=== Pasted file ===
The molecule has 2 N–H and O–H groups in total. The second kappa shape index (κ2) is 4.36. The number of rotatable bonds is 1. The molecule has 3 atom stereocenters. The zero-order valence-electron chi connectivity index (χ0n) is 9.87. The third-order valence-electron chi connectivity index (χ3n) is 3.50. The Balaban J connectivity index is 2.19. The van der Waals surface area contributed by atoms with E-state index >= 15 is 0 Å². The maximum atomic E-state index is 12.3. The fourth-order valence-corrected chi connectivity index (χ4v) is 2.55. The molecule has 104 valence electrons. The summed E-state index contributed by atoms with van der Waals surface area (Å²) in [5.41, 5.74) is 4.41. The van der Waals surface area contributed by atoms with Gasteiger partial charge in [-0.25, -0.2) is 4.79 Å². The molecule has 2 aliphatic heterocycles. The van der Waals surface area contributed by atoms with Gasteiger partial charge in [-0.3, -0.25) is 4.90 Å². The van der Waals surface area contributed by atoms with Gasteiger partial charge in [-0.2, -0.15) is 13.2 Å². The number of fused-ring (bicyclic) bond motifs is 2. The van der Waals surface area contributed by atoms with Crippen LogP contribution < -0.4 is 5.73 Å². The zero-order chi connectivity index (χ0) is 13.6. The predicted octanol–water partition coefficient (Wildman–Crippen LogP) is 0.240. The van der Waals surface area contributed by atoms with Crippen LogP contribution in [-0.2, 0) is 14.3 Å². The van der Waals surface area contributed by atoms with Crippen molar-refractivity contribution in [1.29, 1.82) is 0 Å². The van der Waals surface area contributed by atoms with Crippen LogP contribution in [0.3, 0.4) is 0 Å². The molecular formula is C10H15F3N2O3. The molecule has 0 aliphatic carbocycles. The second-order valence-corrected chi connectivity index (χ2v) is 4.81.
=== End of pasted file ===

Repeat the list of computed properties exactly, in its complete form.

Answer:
The molecule has 2 N–H and O–H groups in total. The second kappa shape index (κ2) is 4.36. The number of rotatable bonds is 1. The molecule has 3 atom stereocenters. The zero-order valence-electron chi connectivity index (χ0n) is 9.87. The third-order valence-electron chi connectivity index (χ3n) is 3.50. The Balaban J connectivity index is 2.19. The van der Waals surface area contributed by atoms with E-state index >= 15 is 0 Å². The maximum atomic E-state index is 12.3. The fourth-order valence-corrected chi connectivity index (χ4v) is 2.55. The molecule has 104 valence electrons. The summed E-state index contributed by atoms with van der Waals surface area (Å²) in [5.41, 5.74) is 4.41. The van der Waals surface area contributed by atoms with Gasteiger partial charge in [-0.25, -0.2) is 4.79 Å². The molecule has 2 aliphatic heterocycles. The van der Waals surface area contributed by atoms with Gasteiger partial charge in [-0.3, -0.25) is 4.90 Å². The van der Waals surface area contributed by atoms with Gasteiger partial charge in [-0.2, -0.15) is 13.2 Å². The number of fused-ring (bicyclic) bond motifs is 2. The van der Waals surface area contributed by atoms with Crippen LogP contribution < -0.4 is 5.73 Å². The zero-order chi connectivity index (χ0) is 13.6. The predicted octanol–water partition coefficient (Wildman–Crippen LogP) is 0.240. The van der Waals surface area contributed by atoms with Crippen LogP contribution in [-0.2, 0) is 14.3 Å². The van der Waals surface area contributed by atoms with Crippen molar-refractivity contribution in [1.29, 1.82) is 0 Å². The van der Waals surface area contributed by atoms with Crippen LogP contribution in [0.3, 0.4) is 0 Å². The molecular formula is C10H15F3N2O3. The molecule has 0 aliphatic carbocycles. The second-order valence-corrected chi connectivity index (χ2v) is 4.81.